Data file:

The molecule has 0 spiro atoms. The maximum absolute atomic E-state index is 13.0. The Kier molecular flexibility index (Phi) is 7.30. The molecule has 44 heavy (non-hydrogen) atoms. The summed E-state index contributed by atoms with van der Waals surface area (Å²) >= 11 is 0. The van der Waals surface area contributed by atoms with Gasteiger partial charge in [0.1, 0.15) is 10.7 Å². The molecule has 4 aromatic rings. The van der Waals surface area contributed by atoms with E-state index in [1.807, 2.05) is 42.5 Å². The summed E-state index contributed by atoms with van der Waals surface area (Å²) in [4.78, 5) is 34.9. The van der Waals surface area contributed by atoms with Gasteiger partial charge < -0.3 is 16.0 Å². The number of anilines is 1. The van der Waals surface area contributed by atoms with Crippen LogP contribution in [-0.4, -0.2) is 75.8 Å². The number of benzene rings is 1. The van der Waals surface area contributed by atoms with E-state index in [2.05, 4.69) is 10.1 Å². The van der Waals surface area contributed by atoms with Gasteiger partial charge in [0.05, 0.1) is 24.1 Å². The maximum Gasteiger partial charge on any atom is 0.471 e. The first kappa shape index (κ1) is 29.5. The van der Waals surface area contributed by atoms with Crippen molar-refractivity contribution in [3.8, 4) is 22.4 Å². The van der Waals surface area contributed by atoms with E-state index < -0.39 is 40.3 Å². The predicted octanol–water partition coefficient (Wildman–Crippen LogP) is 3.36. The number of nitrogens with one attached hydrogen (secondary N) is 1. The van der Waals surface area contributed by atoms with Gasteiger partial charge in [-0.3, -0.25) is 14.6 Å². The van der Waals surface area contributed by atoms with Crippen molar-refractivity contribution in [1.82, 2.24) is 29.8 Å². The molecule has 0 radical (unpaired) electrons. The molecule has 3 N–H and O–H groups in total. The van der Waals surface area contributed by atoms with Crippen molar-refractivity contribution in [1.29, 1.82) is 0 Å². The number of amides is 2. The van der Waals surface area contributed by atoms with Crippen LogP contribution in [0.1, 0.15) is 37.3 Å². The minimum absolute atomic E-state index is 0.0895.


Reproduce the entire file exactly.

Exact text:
The molecule has 0 spiro atoms. The maximum absolute atomic E-state index is 13.0. The Kier molecular flexibility index (Phi) is 7.30. The molecule has 44 heavy (non-hydrogen) atoms. The summed E-state index contributed by atoms with van der Waals surface area (Å²) >= 11 is 0. The van der Waals surface area contributed by atoms with Gasteiger partial charge in [0.1, 0.15) is 10.7 Å². The molecule has 4 aromatic rings. The van der Waals surface area contributed by atoms with E-state index in [1.807, 2.05) is 42.5 Å². The summed E-state index contributed by atoms with van der Waals surface area (Å²) in [4.78, 5) is 34.9. The van der Waals surface area contributed by atoms with Gasteiger partial charge < -0.3 is 16.0 Å². The number of anilines is 1. The van der Waals surface area contributed by atoms with Crippen LogP contribution in [-0.4, -0.2) is 75.8 Å². The number of benzene rings is 1. The van der Waals surface area contributed by atoms with E-state index in [2.05, 4.69) is 10.1 Å². The van der Waals surface area contributed by atoms with Gasteiger partial charge in [0.05, 0.1) is 24.1 Å². The maximum Gasteiger partial charge on any atom is 0.471 e. The first kappa shape index (κ1) is 29.5. The van der Waals surface area contributed by atoms with Crippen molar-refractivity contribution in [3.8, 4) is 22.4 Å². The van der Waals surface area contributed by atoms with E-state index < -0.39 is 40.3 Å². The predicted octanol–water partition coefficient (Wildman–Crippen LogP) is 3.36. The number of nitrogens with one attached hydrogen (secondary N) is 1. The van der Waals surface area contributed by atoms with Gasteiger partial charge in [-0.3, -0.25) is 14.6 Å². The van der Waals surface area contributed by atoms with Crippen molar-refractivity contribution in [1.82, 2.24) is 29.8 Å². The molecule has 0 radical (unpaired) electrons. The molecule has 3 N–H and O–H groups in total. The van der Waals surface area contributed by atoms with Crippen molar-refractivity contribution in [1.29, 1.82) is 0 Å². The number of amides is 2. The van der Waals surface area contributed by atoms with Crippen LogP contribution in [0.1, 0.15) is 37.3 Å². The minimum absolute atomic E-state index is 0.0895.